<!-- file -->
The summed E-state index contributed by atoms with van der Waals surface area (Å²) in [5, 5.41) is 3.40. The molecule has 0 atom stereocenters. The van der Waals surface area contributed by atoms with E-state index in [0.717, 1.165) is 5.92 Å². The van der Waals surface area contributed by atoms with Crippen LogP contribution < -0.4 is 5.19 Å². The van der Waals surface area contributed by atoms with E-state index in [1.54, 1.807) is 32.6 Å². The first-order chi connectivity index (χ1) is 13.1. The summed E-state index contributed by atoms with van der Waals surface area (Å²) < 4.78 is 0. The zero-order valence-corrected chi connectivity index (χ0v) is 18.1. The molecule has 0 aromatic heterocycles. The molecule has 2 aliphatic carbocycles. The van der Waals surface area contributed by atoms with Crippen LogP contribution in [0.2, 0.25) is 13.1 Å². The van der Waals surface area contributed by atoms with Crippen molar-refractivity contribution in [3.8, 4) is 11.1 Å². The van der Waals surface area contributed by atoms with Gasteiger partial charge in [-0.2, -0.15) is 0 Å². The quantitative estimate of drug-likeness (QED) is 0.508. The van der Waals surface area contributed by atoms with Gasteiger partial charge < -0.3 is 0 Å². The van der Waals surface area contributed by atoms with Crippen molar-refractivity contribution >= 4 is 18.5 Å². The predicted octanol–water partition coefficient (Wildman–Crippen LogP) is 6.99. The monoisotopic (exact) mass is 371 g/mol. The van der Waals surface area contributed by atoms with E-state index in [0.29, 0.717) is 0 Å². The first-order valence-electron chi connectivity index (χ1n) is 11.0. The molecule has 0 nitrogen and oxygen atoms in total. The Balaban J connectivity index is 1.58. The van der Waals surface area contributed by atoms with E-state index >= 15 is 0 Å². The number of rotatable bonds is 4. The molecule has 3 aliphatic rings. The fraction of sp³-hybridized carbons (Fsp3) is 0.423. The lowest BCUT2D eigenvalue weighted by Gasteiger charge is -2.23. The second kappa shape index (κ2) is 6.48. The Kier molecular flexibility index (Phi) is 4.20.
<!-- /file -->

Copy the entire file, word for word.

The summed E-state index contributed by atoms with van der Waals surface area (Å²) in [5, 5.41) is 3.40. The molecule has 0 atom stereocenters. The van der Waals surface area contributed by atoms with E-state index in [0.717, 1.165) is 5.92 Å². The van der Waals surface area contributed by atoms with Crippen LogP contribution < -0.4 is 5.19 Å². The van der Waals surface area contributed by atoms with E-state index in [1.54, 1.807) is 32.6 Å². The first-order chi connectivity index (χ1) is 13.1. The summed E-state index contributed by atoms with van der Waals surface area (Å²) < 4.78 is 0. The zero-order valence-corrected chi connectivity index (χ0v) is 18.1. The molecule has 0 aromatic heterocycles. The molecule has 2 aliphatic carbocycles. The van der Waals surface area contributed by atoms with Crippen LogP contribution in [0.2, 0.25) is 13.1 Å². The van der Waals surface area contributed by atoms with Crippen molar-refractivity contribution in [3.8, 4) is 11.1 Å². The van der Waals surface area contributed by atoms with Gasteiger partial charge in [-0.2, -0.15) is 0 Å². The quantitative estimate of drug-likeness (QED) is 0.508. The van der Waals surface area contributed by atoms with Gasteiger partial charge < -0.3 is 0 Å². The van der Waals surface area contributed by atoms with Crippen molar-refractivity contribution >= 4 is 18.5 Å². The predicted octanol–water partition coefficient (Wildman–Crippen LogP) is 6.99. The monoisotopic (exact) mass is 371 g/mol. The van der Waals surface area contributed by atoms with E-state index in [0.29, 0.717) is 0 Å². The first-order valence-electron chi connectivity index (χ1n) is 11.0. The molecule has 0 nitrogen and oxygen atoms in total. The Balaban J connectivity index is 1.58. The van der Waals surface area contributed by atoms with E-state index >= 15 is 0 Å². The number of rotatable bonds is 4. The molecule has 3 aliphatic rings. The fraction of sp³-hybridized carbons (Fsp3) is 0.423. The lowest BCUT2D eigenvalue weighted by Gasteiger charge is -2.23. The second kappa shape index (κ2) is 6.48. The Kier molecular flexibility index (Phi) is 4.20.